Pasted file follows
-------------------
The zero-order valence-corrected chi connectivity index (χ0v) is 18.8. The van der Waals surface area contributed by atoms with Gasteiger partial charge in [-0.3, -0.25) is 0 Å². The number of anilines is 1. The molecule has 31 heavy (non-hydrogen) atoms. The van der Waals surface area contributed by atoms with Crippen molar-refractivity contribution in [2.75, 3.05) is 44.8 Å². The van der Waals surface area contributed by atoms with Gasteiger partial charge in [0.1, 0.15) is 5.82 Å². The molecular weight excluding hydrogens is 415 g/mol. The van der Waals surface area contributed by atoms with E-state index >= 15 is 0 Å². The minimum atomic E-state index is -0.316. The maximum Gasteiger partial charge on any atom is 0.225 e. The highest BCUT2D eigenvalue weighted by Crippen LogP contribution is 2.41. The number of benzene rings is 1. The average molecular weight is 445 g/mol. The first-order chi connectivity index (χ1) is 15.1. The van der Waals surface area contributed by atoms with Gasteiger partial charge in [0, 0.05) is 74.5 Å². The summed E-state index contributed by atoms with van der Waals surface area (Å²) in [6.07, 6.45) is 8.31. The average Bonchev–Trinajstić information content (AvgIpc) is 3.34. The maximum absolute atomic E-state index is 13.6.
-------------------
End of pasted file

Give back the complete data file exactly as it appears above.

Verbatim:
The zero-order valence-corrected chi connectivity index (χ0v) is 18.8. The van der Waals surface area contributed by atoms with Gasteiger partial charge in [-0.3, -0.25) is 0 Å². The number of anilines is 1. The molecule has 31 heavy (non-hydrogen) atoms. The van der Waals surface area contributed by atoms with Crippen molar-refractivity contribution in [2.75, 3.05) is 44.8 Å². The van der Waals surface area contributed by atoms with Gasteiger partial charge in [0.1, 0.15) is 5.82 Å². The molecular weight excluding hydrogens is 415 g/mol. The van der Waals surface area contributed by atoms with E-state index >= 15 is 0 Å². The minimum atomic E-state index is -0.316. The maximum Gasteiger partial charge on any atom is 0.225 e. The highest BCUT2D eigenvalue weighted by Crippen LogP contribution is 2.41. The number of benzene rings is 1. The average molecular weight is 445 g/mol. The first-order chi connectivity index (χ1) is 15.1. The van der Waals surface area contributed by atoms with Gasteiger partial charge in [0, 0.05) is 74.5 Å². The summed E-state index contributed by atoms with van der Waals surface area (Å²) in [6.07, 6.45) is 8.31. The average Bonchev–Trinajstić information content (AvgIpc) is 3.34. The maximum absolute atomic E-state index is 13.6.